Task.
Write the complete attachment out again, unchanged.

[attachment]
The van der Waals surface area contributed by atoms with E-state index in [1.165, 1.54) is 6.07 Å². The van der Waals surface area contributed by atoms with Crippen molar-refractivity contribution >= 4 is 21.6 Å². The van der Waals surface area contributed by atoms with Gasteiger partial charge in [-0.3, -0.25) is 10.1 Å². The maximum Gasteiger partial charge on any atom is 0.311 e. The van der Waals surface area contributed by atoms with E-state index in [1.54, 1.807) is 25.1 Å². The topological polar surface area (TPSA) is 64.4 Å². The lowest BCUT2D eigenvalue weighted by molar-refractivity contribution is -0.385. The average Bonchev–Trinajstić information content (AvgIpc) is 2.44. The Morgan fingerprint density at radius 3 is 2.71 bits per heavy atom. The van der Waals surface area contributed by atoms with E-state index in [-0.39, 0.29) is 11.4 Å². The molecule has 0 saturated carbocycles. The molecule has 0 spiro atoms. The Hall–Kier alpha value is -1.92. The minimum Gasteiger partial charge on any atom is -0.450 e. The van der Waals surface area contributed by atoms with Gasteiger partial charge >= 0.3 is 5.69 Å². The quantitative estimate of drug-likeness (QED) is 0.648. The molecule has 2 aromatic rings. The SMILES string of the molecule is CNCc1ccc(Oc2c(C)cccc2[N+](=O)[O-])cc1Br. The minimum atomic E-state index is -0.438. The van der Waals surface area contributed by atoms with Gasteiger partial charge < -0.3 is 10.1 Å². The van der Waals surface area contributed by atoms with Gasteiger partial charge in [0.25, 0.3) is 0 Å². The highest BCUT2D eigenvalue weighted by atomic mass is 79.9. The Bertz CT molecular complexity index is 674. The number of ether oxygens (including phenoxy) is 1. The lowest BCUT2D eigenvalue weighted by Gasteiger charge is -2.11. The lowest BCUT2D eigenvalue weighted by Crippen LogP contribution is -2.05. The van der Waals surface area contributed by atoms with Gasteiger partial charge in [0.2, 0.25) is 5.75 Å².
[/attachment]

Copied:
The van der Waals surface area contributed by atoms with E-state index in [1.165, 1.54) is 6.07 Å². The van der Waals surface area contributed by atoms with Crippen molar-refractivity contribution >= 4 is 21.6 Å². The van der Waals surface area contributed by atoms with Gasteiger partial charge in [-0.3, -0.25) is 10.1 Å². The maximum Gasteiger partial charge on any atom is 0.311 e. The van der Waals surface area contributed by atoms with E-state index in [1.54, 1.807) is 25.1 Å². The topological polar surface area (TPSA) is 64.4 Å². The lowest BCUT2D eigenvalue weighted by molar-refractivity contribution is -0.385. The average Bonchev–Trinajstić information content (AvgIpc) is 2.44. The Morgan fingerprint density at radius 3 is 2.71 bits per heavy atom. The van der Waals surface area contributed by atoms with E-state index in [-0.39, 0.29) is 11.4 Å². The molecule has 0 saturated carbocycles. The molecule has 0 spiro atoms. The Hall–Kier alpha value is -1.92. The minimum Gasteiger partial charge on any atom is -0.450 e. The van der Waals surface area contributed by atoms with Gasteiger partial charge >= 0.3 is 5.69 Å². The quantitative estimate of drug-likeness (QED) is 0.648. The molecule has 2 aromatic rings. The SMILES string of the molecule is CNCc1ccc(Oc2c(C)cccc2[N+](=O)[O-])cc1Br. The minimum atomic E-state index is -0.438. The van der Waals surface area contributed by atoms with Gasteiger partial charge < -0.3 is 10.1 Å². The van der Waals surface area contributed by atoms with Gasteiger partial charge in [0.25, 0.3) is 0 Å². The highest BCUT2D eigenvalue weighted by atomic mass is 79.9. The Bertz CT molecular complexity index is 674. The number of ether oxygens (including phenoxy) is 1. The lowest BCUT2D eigenvalue weighted by Gasteiger charge is -2.11. The lowest BCUT2D eigenvalue weighted by Crippen LogP contribution is -2.05. The van der Waals surface area contributed by atoms with Gasteiger partial charge in [0.2, 0.25) is 5.75 Å².